CILEx Regulation oversees the behaviour and standards of CILEX members, practitioners and some law firms.
Everyone we regulate has to follow our rules and the CILEX Code of Conduct (the Code), which sets out the minimum standards of behaviour we expect from them. The Code can be found here.
If you have a problem with a person or firm that we regulate, you should first complain to the CILEX member or firm that you have the problem with. The person or firm must tell you what their complaints procedure is.
Most problems can be sorted out quickly by telling the person or their firm about the problem. If you are unhappy with the response you receive from the CILEX member or law firm, you may be able to complain to the Legal Ombudsman, to us or another regulator depending on the type of complaint you have.
There are two types of complaints, these are complaints about the:
We can take action against the people and firms we regulate (oversee) if they behave in a way that breaks the CILEX Code of Conduct in a serious way. Reports from the public help us ensure that those we regulate are keeping to the standards we expect of them.
We cannot deal with every type of problem people may have with those we regulate. We focus our efforts on the most serious cases where there is a real risk to the public and consumers.
The following link provides more information on the types of cases we deal with and how to report a CILEX member or firm to us.
The Legal Ombudsman can deal with service-related complaints against fully qualified Chartered Legal Executive lawyers and law firms that we regulate. Their service is free to members of the public.
Examples of service complaints include: fee disputes, poor communication, delays, not doing what you requested or poor quality work.
We follow the CILEx Regulation Enforcement Rules when dealing with reports of wrongdoing against a person or firm.
Access the link below for information about when to report to us; how to report to us and how we deal with reports.
CRL has two main disciplinary panels that we refer cases to, the Professional Conduct Panel (PCP); and the Disciplinary Tribunal (DT).
The role of the PCP is to decide whether there is enough evidence to show that the CILEX Code of Conduct is more likely than not to have been broken in a serious way. If the PCP decides there is enough evidence, it can refer the case to the DT.
The DT holds formal public hearings to decide cases and has the power to take action where the wrongdoing has either been admitted by the person or firm or proved by CILEx Regulation.
A whistle-blower is a worker who reports certain types of wrongdoing in the workplace. The wrongdoing they report must be in the public interest, this means that it must affect others such as the general public. Whistle-blowers are protected from being dismissed or subjected to any detriment by their employer because of their report if they follow the correct procedure and report their concerns to their employer, a legal adviser or certain specific bodies first.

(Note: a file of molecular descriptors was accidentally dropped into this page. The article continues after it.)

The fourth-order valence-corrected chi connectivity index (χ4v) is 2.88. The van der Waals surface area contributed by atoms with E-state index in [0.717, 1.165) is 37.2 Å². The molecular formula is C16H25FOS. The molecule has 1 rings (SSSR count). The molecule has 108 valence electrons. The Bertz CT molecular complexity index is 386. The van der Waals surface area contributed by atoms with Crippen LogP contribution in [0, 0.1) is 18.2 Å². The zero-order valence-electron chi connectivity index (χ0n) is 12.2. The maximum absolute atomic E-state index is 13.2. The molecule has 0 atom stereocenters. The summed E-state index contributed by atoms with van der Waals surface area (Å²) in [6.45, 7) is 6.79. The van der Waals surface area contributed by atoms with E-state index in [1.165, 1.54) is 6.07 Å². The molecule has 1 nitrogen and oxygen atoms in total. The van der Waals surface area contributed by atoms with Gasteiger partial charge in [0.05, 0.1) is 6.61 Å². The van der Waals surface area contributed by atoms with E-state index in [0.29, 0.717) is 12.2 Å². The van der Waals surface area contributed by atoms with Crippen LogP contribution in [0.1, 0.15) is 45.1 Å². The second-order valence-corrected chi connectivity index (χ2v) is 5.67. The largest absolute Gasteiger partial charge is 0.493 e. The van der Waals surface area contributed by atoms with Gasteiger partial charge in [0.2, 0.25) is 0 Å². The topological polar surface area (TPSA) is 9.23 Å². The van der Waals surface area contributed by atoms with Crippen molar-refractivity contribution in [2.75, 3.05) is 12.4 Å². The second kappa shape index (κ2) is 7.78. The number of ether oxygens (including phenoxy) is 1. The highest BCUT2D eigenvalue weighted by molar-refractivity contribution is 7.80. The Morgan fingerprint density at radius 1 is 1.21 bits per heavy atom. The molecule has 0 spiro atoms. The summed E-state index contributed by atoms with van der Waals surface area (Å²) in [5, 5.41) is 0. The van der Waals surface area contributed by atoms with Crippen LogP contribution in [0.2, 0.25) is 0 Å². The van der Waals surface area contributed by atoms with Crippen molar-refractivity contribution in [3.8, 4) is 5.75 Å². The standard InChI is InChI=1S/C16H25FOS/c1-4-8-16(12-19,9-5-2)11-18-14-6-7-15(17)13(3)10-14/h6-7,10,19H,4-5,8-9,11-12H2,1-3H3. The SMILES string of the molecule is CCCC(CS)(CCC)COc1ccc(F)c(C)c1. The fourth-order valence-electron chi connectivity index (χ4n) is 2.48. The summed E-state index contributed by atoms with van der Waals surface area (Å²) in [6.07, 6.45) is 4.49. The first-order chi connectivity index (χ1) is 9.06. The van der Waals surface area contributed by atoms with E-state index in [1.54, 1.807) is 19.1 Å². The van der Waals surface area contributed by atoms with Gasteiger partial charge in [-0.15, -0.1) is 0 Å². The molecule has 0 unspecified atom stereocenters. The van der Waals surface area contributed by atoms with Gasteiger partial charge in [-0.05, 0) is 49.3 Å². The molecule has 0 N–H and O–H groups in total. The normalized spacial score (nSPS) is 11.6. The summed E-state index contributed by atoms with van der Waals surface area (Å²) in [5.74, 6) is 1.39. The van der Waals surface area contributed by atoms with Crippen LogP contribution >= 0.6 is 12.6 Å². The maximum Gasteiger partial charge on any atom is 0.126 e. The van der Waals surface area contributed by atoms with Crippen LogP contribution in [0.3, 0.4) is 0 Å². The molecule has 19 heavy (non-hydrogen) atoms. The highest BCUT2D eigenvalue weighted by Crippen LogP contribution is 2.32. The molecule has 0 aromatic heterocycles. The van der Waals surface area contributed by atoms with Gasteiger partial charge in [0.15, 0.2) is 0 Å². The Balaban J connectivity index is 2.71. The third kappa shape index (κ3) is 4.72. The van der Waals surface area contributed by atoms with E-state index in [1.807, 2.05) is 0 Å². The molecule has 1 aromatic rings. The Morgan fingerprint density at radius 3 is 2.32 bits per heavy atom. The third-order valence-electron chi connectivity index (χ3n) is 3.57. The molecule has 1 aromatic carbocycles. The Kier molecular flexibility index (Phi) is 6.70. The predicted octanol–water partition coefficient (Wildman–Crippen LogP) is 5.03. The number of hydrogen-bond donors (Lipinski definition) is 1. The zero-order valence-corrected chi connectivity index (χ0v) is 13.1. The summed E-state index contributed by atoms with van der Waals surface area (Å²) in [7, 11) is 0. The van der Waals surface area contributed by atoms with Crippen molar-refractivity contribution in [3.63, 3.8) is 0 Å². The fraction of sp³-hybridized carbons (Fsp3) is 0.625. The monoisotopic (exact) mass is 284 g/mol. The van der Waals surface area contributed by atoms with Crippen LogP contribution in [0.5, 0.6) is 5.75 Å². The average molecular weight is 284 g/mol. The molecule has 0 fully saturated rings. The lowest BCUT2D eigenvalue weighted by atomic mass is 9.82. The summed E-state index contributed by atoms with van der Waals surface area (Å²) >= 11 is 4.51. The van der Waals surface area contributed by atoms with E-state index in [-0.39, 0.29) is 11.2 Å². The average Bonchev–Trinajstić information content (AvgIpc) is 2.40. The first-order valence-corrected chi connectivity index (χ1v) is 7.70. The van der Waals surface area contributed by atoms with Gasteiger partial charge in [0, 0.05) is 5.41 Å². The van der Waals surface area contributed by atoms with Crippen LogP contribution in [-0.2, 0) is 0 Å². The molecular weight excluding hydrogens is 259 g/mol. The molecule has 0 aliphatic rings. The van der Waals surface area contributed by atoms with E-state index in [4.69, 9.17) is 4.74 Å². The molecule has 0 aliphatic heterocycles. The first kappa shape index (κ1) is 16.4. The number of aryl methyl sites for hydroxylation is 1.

Find out more about Whistleblowing – access our Regulation Matters article.
It is important to make sure you have protection as a whistle-blower.
A disciplinary finding against a person or firm we regulate has serious consequences, which may affect their CILEx membership or the work they can carry out.
We can only take action where there is enough evidence to show that the CILEX Code of Conduct has been broken in a serious way. We call this professional misconduct.
We focus on the most serious cases of wrongdoing to protect customers and the public from harm. We also aim to uphold the standards and reputation of the profession.
We are unable to award compensation as part of the disciplinary process or change the outcome of a legal matter.
Where there is a finding of wrongdoing, we will publish the decision unless a disciplinary panel decides we should not. We publish decisions on our website and in the CILEx Journal. We also notify the person’s employer and other regulators.
There are two main reasons why a firm may close. The firm may plan to close (for example due to retirement or sale), or we may have to close a firm to protect the public (which is known as an intervention).
If you are unhappy about how we have dealt with you, or handled your report, you can complain about us under our Service Complaints Policy. For example, if you think we have taken too long to deal with a report you have raised with us.
If you complain about us, we may wait until the case is finished before looking at your complaint. This is to ensure that it does not delay the investigation into the person or firm or affect the outcome of the case.
Please note that the policy cannot be used to challenge decisions made by a disciplinary panel.
These questions cover the scope of our investigations, who else can help you, what we expect of a complainant, how the investigation is carried out and the outcomes of the investigation.
Select the link below for details of our FAQs.